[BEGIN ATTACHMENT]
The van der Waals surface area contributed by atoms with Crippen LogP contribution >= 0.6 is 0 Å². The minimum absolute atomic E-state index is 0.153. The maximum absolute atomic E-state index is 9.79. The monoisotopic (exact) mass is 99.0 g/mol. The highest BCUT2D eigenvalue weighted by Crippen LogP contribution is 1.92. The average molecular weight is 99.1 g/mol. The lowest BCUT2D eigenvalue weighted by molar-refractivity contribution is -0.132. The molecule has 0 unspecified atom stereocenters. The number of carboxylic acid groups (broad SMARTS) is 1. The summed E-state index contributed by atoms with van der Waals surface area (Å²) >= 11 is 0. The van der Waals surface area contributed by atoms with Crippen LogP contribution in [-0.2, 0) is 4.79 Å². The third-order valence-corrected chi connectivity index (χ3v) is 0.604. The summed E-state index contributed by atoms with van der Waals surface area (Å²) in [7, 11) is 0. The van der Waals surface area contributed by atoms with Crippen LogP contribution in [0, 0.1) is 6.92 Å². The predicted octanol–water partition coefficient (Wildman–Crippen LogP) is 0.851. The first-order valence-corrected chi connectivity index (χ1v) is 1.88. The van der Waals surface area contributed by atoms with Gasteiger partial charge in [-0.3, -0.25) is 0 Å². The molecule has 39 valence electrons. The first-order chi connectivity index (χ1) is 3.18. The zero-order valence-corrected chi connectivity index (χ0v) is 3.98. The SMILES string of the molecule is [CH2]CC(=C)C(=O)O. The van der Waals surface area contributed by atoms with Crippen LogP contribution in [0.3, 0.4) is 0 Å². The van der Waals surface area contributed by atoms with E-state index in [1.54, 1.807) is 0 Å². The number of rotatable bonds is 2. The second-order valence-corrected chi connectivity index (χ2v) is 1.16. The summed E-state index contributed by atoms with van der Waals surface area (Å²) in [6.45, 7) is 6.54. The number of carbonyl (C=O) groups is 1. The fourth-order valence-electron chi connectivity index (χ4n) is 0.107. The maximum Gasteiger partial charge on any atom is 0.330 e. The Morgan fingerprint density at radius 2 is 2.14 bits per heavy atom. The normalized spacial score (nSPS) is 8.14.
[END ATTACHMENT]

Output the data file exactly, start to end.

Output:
The van der Waals surface area contributed by atoms with Crippen LogP contribution >= 0.6 is 0 Å². The minimum absolute atomic E-state index is 0.153. The maximum absolute atomic E-state index is 9.79. The monoisotopic (exact) mass is 99.0 g/mol. The highest BCUT2D eigenvalue weighted by Crippen LogP contribution is 1.92. The average molecular weight is 99.1 g/mol. The lowest BCUT2D eigenvalue weighted by molar-refractivity contribution is -0.132. The molecule has 0 unspecified atom stereocenters. The number of carboxylic acid groups (broad SMARTS) is 1. The summed E-state index contributed by atoms with van der Waals surface area (Å²) >= 11 is 0. The van der Waals surface area contributed by atoms with Crippen LogP contribution in [-0.2, 0) is 4.79 Å². The third-order valence-corrected chi connectivity index (χ3v) is 0.604. The summed E-state index contributed by atoms with van der Waals surface area (Å²) in [7, 11) is 0. The van der Waals surface area contributed by atoms with Crippen LogP contribution in [0, 0.1) is 6.92 Å². The predicted octanol–water partition coefficient (Wildman–Crippen LogP) is 0.851. The first-order valence-corrected chi connectivity index (χ1v) is 1.88. The van der Waals surface area contributed by atoms with Gasteiger partial charge in [-0.3, -0.25) is 0 Å². The molecule has 39 valence electrons. The first-order chi connectivity index (χ1) is 3.18. The zero-order valence-corrected chi connectivity index (χ0v) is 3.98. The SMILES string of the molecule is [CH2]CC(=C)C(=O)O. The van der Waals surface area contributed by atoms with Crippen LogP contribution in [0.3, 0.4) is 0 Å². The van der Waals surface area contributed by atoms with E-state index in [1.54, 1.807) is 0 Å². The number of rotatable bonds is 2. The second-order valence-corrected chi connectivity index (χ2v) is 1.16. The summed E-state index contributed by atoms with van der Waals surface area (Å²) in [6.45, 7) is 6.54. The number of carbonyl (C=O) groups is 1. The fourth-order valence-electron chi connectivity index (χ4n) is 0.107. The maximum Gasteiger partial charge on any atom is 0.330 e. The Morgan fingerprint density at radius 2 is 2.14 bits per heavy atom. The normalized spacial score (nSPS) is 8.14.